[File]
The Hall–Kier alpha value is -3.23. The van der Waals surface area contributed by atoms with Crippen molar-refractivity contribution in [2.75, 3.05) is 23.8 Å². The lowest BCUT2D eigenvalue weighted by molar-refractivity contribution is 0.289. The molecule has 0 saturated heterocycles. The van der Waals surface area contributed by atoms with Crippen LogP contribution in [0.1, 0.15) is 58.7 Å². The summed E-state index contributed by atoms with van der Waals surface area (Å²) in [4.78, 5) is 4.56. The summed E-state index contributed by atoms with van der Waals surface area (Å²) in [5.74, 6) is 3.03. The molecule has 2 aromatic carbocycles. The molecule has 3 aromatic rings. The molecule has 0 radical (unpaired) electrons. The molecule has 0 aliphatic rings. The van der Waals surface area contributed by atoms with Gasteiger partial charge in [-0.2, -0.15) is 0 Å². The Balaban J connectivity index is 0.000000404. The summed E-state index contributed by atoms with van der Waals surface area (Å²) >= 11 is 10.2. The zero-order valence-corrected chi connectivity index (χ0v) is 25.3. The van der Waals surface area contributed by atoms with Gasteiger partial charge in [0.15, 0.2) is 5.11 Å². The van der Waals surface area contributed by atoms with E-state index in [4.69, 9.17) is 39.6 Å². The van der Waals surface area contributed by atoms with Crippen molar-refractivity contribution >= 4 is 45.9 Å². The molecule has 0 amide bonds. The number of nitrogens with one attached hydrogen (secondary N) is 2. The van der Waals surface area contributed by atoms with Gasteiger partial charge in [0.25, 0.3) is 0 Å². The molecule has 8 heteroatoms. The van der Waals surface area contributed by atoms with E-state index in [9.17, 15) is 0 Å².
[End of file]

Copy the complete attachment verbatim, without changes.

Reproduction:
The Hall–Kier alpha value is -3.23. The van der Waals surface area contributed by atoms with Crippen molar-refractivity contribution in [2.75, 3.05) is 23.8 Å². The lowest BCUT2D eigenvalue weighted by molar-refractivity contribution is 0.289. The molecule has 0 saturated heterocycles. The van der Waals surface area contributed by atoms with Crippen LogP contribution in [0.1, 0.15) is 58.7 Å². The summed E-state index contributed by atoms with van der Waals surface area (Å²) in [4.78, 5) is 4.56. The summed E-state index contributed by atoms with van der Waals surface area (Å²) in [5.74, 6) is 3.03. The molecule has 2 aromatic carbocycles. The molecule has 3 aromatic rings. The molecule has 0 radical (unpaired) electrons. The molecule has 0 aliphatic rings. The van der Waals surface area contributed by atoms with Gasteiger partial charge in [-0.2, -0.15) is 0 Å². The Balaban J connectivity index is 0.000000404. The summed E-state index contributed by atoms with van der Waals surface area (Å²) >= 11 is 10.2. The zero-order valence-corrected chi connectivity index (χ0v) is 25.3. The van der Waals surface area contributed by atoms with Gasteiger partial charge in [0.15, 0.2) is 5.11 Å². The van der Waals surface area contributed by atoms with E-state index in [4.69, 9.17) is 39.6 Å². The van der Waals surface area contributed by atoms with Crippen molar-refractivity contribution >= 4 is 45.9 Å². The molecule has 0 amide bonds. The number of nitrogens with one attached hydrogen (secondary N) is 2. The van der Waals surface area contributed by atoms with Gasteiger partial charge in [0.25, 0.3) is 0 Å². The molecule has 8 heteroatoms. The van der Waals surface area contributed by atoms with E-state index in [9.17, 15) is 0 Å².